Pregame playlists pump up athletes

The final moments before an athlete steps onto the field or court before game time is the time to find determination.

Athletes tend to use music to get pumped up and get the adrenaline going before a game, to celebrate after a game or to get motivated in the weight room.

UNA strength and conditioning coach Ryan Wood said he keeps the speakers in the weight room on full blast for the benefit of the athletes.

Certain athletes need motivation, and usually, music is the way to get them going,” Wood said. “I try to put on something that will get them going, since we usually lift early in the morning. However, sometimes I put on something I know they don’t like just as a mental challenge for them.”

Wood said music becomes a distraction at times, especially when athletes are concerned about the playlist selection rather than the task at hand.

“One of my biggest pet peeves is hearing the athletes complain about the music or whining about what music is on,” he said. “Once the music gets going, I’m just focused on technique and (athletes) doing what they are supposed to do.”

Wood said he recognizes music helps some players get going, but more importantly helps the players adapt to communicating with loud noises overshadowing them.

Adrien Coffey, a sophomore volleyball player, said pregame music helps her and her teammates emotionally invest in the upcoming game.

“(Music) plays with your emotions,” Coffey said. “We listen to a lot of rap music, and it gets us fired up. Before we played our last home game, we all got in (the locker room) and danced. Before the game, we were already warmed up, so it got our emotions going. It definitely helps.”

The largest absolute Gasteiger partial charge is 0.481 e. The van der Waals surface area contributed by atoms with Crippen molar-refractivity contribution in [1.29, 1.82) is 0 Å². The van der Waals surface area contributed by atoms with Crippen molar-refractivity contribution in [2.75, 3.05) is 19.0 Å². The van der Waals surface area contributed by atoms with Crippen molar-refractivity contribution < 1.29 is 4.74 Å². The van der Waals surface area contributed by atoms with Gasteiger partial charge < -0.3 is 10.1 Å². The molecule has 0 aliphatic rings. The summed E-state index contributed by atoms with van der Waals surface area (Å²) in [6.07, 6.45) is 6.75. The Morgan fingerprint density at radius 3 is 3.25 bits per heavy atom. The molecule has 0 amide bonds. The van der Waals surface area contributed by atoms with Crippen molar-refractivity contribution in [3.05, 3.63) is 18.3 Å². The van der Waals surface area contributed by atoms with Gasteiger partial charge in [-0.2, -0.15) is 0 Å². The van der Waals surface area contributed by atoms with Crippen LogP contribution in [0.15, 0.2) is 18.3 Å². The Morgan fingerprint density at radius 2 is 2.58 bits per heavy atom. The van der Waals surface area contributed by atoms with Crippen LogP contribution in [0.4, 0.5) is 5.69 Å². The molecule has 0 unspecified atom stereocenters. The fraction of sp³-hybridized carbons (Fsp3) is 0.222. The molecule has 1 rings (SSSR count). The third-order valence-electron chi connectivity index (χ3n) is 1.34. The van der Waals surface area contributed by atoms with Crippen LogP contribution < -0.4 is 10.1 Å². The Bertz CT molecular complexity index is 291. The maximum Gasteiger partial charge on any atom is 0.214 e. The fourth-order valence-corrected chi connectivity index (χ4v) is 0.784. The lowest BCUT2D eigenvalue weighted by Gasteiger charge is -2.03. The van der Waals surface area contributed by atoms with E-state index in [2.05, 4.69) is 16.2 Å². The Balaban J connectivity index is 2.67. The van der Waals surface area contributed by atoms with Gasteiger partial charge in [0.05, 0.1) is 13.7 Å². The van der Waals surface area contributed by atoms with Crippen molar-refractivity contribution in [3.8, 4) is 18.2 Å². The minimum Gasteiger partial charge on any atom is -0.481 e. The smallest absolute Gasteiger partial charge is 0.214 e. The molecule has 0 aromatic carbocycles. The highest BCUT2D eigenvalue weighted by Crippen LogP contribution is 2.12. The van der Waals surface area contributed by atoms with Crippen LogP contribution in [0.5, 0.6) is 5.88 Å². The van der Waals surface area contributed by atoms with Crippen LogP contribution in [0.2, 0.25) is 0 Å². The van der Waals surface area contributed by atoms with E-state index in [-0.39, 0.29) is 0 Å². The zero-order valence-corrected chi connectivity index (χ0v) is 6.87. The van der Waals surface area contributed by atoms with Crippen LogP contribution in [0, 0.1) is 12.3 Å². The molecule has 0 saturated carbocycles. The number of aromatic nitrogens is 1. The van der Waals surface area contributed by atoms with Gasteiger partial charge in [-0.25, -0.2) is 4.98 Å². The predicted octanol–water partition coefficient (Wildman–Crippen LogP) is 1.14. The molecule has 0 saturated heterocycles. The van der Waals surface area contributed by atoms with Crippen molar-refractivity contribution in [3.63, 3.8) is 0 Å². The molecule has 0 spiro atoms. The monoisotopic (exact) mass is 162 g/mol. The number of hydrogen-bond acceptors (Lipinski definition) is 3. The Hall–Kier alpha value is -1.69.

Some athletes have a go-to song they use to achieve the right state of mind.

“One of (the volleyball team’s) go-to songs is ‘I Like to Cha-Cha,’” Coffey said. “It reminds us of an old teammate. It’s a fast-paced song, so it gets us in rhythm and pumped up.”

Senior football and rugby player Darnell Dothard said his favorite song to listen to before a rugby match or football game is “Rollin’” by Lil Wayne, while using headphones that reinforce a strong focus.

“Music is a getaway,” Dothard said. “In (the locker room), there is a whole bunch of noise going on, so I use my Dr. Dre Beats that have the sound cancellation. In my mind, I just go through what I have to do and my responsibilities on the field.”

While many athletes enjoy the camaraderie of yelling with teammates to get pumped up, Dothard prefers to get in his zone alone.

“I’m just in my own world, locking in on the task at hand,” he said. “I’m not one of those “rah-rah” guys that gets super hyped. I’d rather be off by myself because I’m a quiet pump up person.”